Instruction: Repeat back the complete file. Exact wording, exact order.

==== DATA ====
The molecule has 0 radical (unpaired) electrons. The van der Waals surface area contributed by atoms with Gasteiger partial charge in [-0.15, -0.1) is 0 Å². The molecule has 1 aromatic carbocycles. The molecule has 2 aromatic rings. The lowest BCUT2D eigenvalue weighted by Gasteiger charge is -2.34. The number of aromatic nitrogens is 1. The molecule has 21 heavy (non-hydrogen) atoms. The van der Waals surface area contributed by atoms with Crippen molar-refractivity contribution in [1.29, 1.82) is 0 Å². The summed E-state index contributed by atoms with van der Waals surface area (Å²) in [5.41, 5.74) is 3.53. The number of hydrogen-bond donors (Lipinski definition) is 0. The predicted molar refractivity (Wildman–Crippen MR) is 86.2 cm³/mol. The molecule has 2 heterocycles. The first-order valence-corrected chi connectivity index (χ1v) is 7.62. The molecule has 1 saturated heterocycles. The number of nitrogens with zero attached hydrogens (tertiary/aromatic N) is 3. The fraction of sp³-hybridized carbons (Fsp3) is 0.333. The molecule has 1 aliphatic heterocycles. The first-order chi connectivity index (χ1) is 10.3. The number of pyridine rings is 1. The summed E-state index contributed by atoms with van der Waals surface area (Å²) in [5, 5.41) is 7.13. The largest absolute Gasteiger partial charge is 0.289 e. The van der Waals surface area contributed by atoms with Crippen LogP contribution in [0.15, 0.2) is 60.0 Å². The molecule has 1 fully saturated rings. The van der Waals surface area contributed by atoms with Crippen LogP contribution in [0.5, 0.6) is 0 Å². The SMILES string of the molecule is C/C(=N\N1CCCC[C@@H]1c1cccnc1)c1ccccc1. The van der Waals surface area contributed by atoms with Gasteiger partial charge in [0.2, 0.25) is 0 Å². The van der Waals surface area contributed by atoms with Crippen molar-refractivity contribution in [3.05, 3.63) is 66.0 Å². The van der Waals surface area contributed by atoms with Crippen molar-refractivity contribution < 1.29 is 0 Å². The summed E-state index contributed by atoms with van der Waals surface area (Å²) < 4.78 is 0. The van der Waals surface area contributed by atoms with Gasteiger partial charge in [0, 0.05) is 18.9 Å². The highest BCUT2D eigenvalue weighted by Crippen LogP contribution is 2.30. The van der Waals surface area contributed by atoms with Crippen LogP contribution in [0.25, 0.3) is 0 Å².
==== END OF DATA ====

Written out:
The molecule has 0 radical (unpaired) electrons. The van der Waals surface area contributed by atoms with Gasteiger partial charge in [-0.15, -0.1) is 0 Å². The molecule has 1 aromatic carbocycles. The molecule has 2 aromatic rings. The lowest BCUT2D eigenvalue weighted by Gasteiger charge is -2.34. The number of aromatic nitrogens is 1. The molecule has 21 heavy (non-hydrogen) atoms. The van der Waals surface area contributed by atoms with Crippen molar-refractivity contribution in [1.29, 1.82) is 0 Å². The summed E-state index contributed by atoms with van der Waals surface area (Å²) in [5.41, 5.74) is 3.53. The number of hydrogen-bond donors (Lipinski definition) is 0. The predicted molar refractivity (Wildman–Crippen MR) is 86.2 cm³/mol. The molecule has 2 heterocycles. The first-order valence-corrected chi connectivity index (χ1v) is 7.62. The molecule has 1 saturated heterocycles. The number of nitrogens with zero attached hydrogens (tertiary/aromatic N) is 3. The fraction of sp³-hybridized carbons (Fsp3) is 0.333. The molecule has 1 aliphatic heterocycles. The first-order chi connectivity index (χ1) is 10.3. The number of pyridine rings is 1. The summed E-state index contributed by atoms with van der Waals surface area (Å²) in [5, 5.41) is 7.13. The largest absolute Gasteiger partial charge is 0.289 e. The van der Waals surface area contributed by atoms with Crippen LogP contribution in [0.15, 0.2) is 60.0 Å². The molecule has 1 fully saturated rings. The van der Waals surface area contributed by atoms with Crippen LogP contribution in [0.5, 0.6) is 0 Å². The SMILES string of the molecule is C/C(=N\N1CCCC[C@@H]1c1cccnc1)c1ccccc1. The van der Waals surface area contributed by atoms with Gasteiger partial charge in [0.2, 0.25) is 0 Å². The van der Waals surface area contributed by atoms with Crippen molar-refractivity contribution in [3.05, 3.63) is 66.0 Å². The van der Waals surface area contributed by atoms with Crippen molar-refractivity contribution < 1.29 is 0 Å². The summed E-state index contributed by atoms with van der Waals surface area (Å²) < 4.78 is 0. The van der Waals surface area contributed by atoms with Gasteiger partial charge in [0, 0.05) is 18.9 Å². The highest BCUT2D eigenvalue weighted by Crippen LogP contribution is 2.30. The van der Waals surface area contributed by atoms with Crippen LogP contribution in [0.25, 0.3) is 0 Å².